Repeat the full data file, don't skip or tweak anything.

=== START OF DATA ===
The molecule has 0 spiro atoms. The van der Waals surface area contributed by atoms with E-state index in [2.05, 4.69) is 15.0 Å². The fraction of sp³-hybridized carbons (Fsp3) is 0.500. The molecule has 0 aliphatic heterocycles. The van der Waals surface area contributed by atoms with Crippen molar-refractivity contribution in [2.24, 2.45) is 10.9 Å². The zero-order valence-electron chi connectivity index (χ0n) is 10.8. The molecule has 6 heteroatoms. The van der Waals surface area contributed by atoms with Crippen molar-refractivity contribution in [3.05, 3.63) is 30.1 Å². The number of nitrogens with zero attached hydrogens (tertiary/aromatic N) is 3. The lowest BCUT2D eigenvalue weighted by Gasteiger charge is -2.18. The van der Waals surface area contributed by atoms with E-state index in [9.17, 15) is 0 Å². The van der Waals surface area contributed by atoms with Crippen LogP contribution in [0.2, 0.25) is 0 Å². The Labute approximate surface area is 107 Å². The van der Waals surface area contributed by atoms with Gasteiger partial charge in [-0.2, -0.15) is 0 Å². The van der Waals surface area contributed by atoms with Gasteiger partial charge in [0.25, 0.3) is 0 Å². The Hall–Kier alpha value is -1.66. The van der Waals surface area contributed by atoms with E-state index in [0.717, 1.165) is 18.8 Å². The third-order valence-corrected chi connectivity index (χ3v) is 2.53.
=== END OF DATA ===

The molecule has 0 spiro atoms. The van der Waals surface area contributed by atoms with E-state index in [2.05, 4.69) is 15.0 Å². The fraction of sp³-hybridized carbons (Fsp3) is 0.500. The molecule has 0 aliphatic heterocycles. The van der Waals surface area contributed by atoms with Crippen molar-refractivity contribution in [2.24, 2.45) is 10.9 Å². The zero-order valence-electron chi connectivity index (χ0n) is 10.8. The molecule has 6 heteroatoms. The van der Waals surface area contributed by atoms with Crippen molar-refractivity contribution in [3.05, 3.63) is 30.1 Å². The number of nitrogens with zero attached hydrogens (tertiary/aromatic N) is 3. The lowest BCUT2D eigenvalue weighted by Gasteiger charge is -2.18. The van der Waals surface area contributed by atoms with E-state index in [9.17, 15) is 0 Å². The van der Waals surface area contributed by atoms with Crippen LogP contribution in [0.2, 0.25) is 0 Å². The Labute approximate surface area is 107 Å². The van der Waals surface area contributed by atoms with Gasteiger partial charge in [-0.2, -0.15) is 0 Å². The van der Waals surface area contributed by atoms with Gasteiger partial charge in [0.25, 0.3) is 0 Å². The Hall–Kier alpha value is -1.66. The van der Waals surface area contributed by atoms with E-state index in [0.717, 1.165) is 18.8 Å². The third-order valence-corrected chi connectivity index (χ3v) is 2.53.